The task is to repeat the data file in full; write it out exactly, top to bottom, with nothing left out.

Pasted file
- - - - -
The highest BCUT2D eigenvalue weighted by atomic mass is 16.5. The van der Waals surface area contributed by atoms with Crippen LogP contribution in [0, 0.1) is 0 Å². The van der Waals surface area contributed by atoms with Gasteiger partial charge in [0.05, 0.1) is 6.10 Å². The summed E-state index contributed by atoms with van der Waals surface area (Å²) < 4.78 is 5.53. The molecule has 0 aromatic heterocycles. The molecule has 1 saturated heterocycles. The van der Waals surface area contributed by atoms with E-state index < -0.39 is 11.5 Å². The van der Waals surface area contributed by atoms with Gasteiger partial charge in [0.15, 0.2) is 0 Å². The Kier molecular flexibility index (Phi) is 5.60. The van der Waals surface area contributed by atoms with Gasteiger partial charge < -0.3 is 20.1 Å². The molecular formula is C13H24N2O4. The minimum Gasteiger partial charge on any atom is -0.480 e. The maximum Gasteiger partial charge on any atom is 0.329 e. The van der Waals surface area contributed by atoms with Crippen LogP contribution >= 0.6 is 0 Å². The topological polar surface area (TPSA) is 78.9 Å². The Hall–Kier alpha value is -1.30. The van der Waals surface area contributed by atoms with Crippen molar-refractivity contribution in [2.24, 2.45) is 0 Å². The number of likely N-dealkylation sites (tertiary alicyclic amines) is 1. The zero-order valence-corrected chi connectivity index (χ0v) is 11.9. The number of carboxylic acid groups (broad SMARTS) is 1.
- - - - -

The highest BCUT2D eigenvalue weighted by atomic mass is 16.5. The van der Waals surface area contributed by atoms with Crippen LogP contribution in [0, 0.1) is 0 Å². The van der Waals surface area contributed by atoms with Gasteiger partial charge in [0.05, 0.1) is 6.10 Å². The summed E-state index contributed by atoms with van der Waals surface area (Å²) < 4.78 is 5.53. The molecule has 0 aromatic heterocycles. The molecule has 1 saturated heterocycles. The van der Waals surface area contributed by atoms with E-state index < -0.39 is 11.5 Å². The van der Waals surface area contributed by atoms with Gasteiger partial charge in [0.15, 0.2) is 0 Å². The Kier molecular flexibility index (Phi) is 5.60. The van der Waals surface area contributed by atoms with Gasteiger partial charge < -0.3 is 20.1 Å². The molecular formula is C13H24N2O4. The minimum Gasteiger partial charge on any atom is -0.480 e. The maximum Gasteiger partial charge on any atom is 0.329 e. The van der Waals surface area contributed by atoms with Crippen LogP contribution >= 0.6 is 0 Å². The topological polar surface area (TPSA) is 78.9 Å². The Hall–Kier alpha value is -1.30. The van der Waals surface area contributed by atoms with Crippen molar-refractivity contribution in [2.24, 2.45) is 0 Å². The number of likely N-dealkylation sites (tertiary alicyclic amines) is 1. The zero-order valence-corrected chi connectivity index (χ0v) is 11.9. The number of carboxylic acid groups (broad SMARTS) is 1.